Call it the ultimate summer bummer.
It happened several weeks ago to a good friend, a hard-working mom who was desperate for a mini-vacation after spending the past few months juggling homeschooling with everything else on her already full plate.
She was thrilled when she spotted a great deal on a vacation rental out of state, a place that wouldn’t require air travel to reach but was still far enough away to feel like a true getaway. She could practically feel her stress beginning to ebb as she scrolled through the photos of the place online.
It wasn’t until she went to pay the rental fee — and the hefty deposit — that the plan started to unravel. Uneasy about the fact that the person renting the property would accept only certain types of payment, my friend did some digging. It wasn’t long before she realized that the listing wasn’t real, and that she’d nearly become the latest victim of a popular scam that consistently fleeces would-be vacationers.
My friend, of course, was fortunate she didn’t get taken. But with the summer months upon us and plenty of people eager to finally get out and enjoy themselves again, there will undoubtedly be those who find themselves targeted by scam artists.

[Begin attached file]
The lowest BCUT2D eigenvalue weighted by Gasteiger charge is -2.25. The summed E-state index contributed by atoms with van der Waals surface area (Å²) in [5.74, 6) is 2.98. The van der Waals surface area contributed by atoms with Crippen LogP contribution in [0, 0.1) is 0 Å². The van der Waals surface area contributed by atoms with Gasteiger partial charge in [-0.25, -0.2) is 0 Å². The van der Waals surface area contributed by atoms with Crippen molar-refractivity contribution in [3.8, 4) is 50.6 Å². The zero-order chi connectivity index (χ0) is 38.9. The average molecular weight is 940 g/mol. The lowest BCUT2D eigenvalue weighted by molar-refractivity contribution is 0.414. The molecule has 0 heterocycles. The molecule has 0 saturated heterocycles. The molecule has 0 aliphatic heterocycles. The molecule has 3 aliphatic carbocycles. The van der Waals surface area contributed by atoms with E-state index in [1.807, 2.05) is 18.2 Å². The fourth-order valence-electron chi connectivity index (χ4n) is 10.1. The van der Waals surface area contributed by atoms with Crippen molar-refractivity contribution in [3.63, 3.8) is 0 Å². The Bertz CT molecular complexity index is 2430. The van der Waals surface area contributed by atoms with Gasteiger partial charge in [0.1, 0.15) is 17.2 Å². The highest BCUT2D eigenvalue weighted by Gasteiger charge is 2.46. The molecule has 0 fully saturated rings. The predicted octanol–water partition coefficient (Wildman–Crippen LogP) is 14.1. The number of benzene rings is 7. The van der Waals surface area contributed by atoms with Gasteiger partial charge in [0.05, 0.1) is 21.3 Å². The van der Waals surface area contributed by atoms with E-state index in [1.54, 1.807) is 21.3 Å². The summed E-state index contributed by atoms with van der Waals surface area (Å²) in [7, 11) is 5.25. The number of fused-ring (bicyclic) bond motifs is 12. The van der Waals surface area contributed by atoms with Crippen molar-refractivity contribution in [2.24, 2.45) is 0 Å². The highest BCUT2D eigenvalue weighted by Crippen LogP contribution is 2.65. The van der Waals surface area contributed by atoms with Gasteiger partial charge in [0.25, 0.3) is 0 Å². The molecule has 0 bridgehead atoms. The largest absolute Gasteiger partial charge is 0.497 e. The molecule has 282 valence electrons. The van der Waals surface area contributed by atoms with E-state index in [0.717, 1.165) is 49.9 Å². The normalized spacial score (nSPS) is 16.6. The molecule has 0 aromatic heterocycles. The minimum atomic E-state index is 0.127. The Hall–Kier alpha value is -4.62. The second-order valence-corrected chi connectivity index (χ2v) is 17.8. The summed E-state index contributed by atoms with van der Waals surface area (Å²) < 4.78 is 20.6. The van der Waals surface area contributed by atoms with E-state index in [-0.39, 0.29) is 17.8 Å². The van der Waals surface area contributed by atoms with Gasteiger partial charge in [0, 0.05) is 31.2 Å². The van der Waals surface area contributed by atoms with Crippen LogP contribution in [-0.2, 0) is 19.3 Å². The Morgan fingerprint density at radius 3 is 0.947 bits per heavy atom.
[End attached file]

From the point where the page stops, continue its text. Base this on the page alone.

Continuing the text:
Some cons, of course, are more dangerous than others. Ever found yourself hustled out of $20 in a parking lot thanks to a person who said they needed exactly that amount for a locksmith after supposedly locking their keys in their car? I have. That lesson cost only $20 to learn, but others can be far more damaging.
Every year there are warnings where I live about fly-by-night driveway pavers, and contractors who will offer to do work for very reasonable prices then pocket the money and never finish the job.
These days, with the rise of websites like Craigslist and Fiverr, there are literally thousands and thousands of people offering goods and services people might need. I’m sure many of them are totally legitimate, but how do you pick the truly honorable freelance photographer or housepainter from the one who won’t deliver anything more than a migraine and a hit to your bank balance?
The truth is, you can’t always be 100 percent certain. You can, however, ask those you hire to provide references and documentation that they are running a legitimate business. You can make sure you see the property you are renting in person before turning over any funds, or at least check with a local real estate agent to make sure the listing is legit.
Finally, of course, you can trust your gut. If a deal looks too good to be true, it almost always is. Don’t ignore the little voice in your head telling you something just doesn’t seem right.
In the end, it might just save your summer — and your savings.